Tuesday, March 11, 2014
By Pat Eaton-robb
The Associated Press
HARTFORD, Conn. – A day after police said a woman was likely fatally struck by a train in Westport, Metro-North officials said Tuesday that a train crew reported striking something on the tracks but the railroad never notified authorities because there was no evidence it was a person.
Police are investigating after 46-year-old Annette White, a Maine resident who had been living in Connecticut since July, was found dead Friday in the Saugatuck River near the tracks. Police said White’s injuries were consistent with being struck by a train.
She was last seen at about 4 p.m. Thursday. The train was en route from New Haven to Stamford at about 6:40 that night when it hit something on the bridge over the river, said Metro-North spokesman Salvatore Arena.
He said the crew made an emergency stop, notified Metro-North’s rail traffic control, and spent 20 to 30 minutes searching the area.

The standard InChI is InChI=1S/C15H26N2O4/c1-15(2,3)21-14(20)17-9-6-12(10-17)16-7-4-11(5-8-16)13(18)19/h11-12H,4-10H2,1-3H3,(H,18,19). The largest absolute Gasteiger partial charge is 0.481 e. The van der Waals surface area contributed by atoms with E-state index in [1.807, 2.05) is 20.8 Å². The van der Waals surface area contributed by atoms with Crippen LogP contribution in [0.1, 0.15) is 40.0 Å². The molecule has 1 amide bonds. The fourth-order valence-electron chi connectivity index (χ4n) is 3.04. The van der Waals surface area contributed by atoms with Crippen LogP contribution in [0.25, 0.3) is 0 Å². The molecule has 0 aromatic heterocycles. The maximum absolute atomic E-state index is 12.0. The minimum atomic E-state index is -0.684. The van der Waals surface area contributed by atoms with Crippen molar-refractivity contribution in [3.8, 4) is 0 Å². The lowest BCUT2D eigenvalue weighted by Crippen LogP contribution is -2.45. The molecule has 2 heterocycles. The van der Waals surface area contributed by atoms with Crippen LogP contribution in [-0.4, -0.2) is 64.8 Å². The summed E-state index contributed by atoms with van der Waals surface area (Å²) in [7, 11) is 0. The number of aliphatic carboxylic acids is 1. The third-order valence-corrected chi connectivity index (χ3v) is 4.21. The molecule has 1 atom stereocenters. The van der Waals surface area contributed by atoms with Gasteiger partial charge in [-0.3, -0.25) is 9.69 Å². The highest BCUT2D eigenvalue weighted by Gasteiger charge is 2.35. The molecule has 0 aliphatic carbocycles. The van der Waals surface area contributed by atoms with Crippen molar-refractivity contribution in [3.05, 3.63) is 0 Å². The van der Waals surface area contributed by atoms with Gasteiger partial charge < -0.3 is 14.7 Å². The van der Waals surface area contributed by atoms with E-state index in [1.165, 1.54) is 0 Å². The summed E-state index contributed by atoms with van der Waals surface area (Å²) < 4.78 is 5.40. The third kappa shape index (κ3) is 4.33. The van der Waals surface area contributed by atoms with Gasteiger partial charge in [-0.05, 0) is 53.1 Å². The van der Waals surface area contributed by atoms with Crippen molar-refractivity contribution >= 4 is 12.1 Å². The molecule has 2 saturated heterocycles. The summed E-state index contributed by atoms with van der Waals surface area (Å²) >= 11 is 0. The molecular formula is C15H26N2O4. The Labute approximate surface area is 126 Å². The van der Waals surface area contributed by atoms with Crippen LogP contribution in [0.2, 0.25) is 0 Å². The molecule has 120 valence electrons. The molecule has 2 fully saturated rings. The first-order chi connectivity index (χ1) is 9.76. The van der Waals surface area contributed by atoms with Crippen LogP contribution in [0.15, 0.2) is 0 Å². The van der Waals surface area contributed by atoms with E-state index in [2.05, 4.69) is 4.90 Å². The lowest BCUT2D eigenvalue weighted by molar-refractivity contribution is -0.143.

“There was a small amount of damage to the front of the lead car, but no evidence that they had struck a person,” Arena said Tuesday. “They didn’t see blood; they didn’t see anything like that.”
Arena said the crew continued its journey from New Haven to Stamford where the train was inspected by Metro-North workers, who, again, found no evidence that a person had been struck.
“Nothing further is done about it,” he said. “Nothing is said, nothing is reported because they saw it as a likely debris strike and whatever repair they were going to make, they were going to make.”
The cause of White’s injuries was a mystery until police were alerted Monday morning to the emergency train stop by a passenger who had been aboard the train.
A search of the pier below the railroad bridge turned up a phone and an earring belonging to White, police said. Westport and Metropolitan Transportation Authority police are both investigating the circumstances that put her on or near the tracks.
Metro-North, which operates its New Haven Line under a contract with the Connecticut Department of Transportation, has been the target of criticism in the state legislation following a recent spate of problems.
This month, a Metro-North train derailed in New York, killing four. In May, a derailment in Bridgeport injured 76 people and a track foreman was struck and killed in a separate incident.
Police have said they are investigating White’s death as an accident.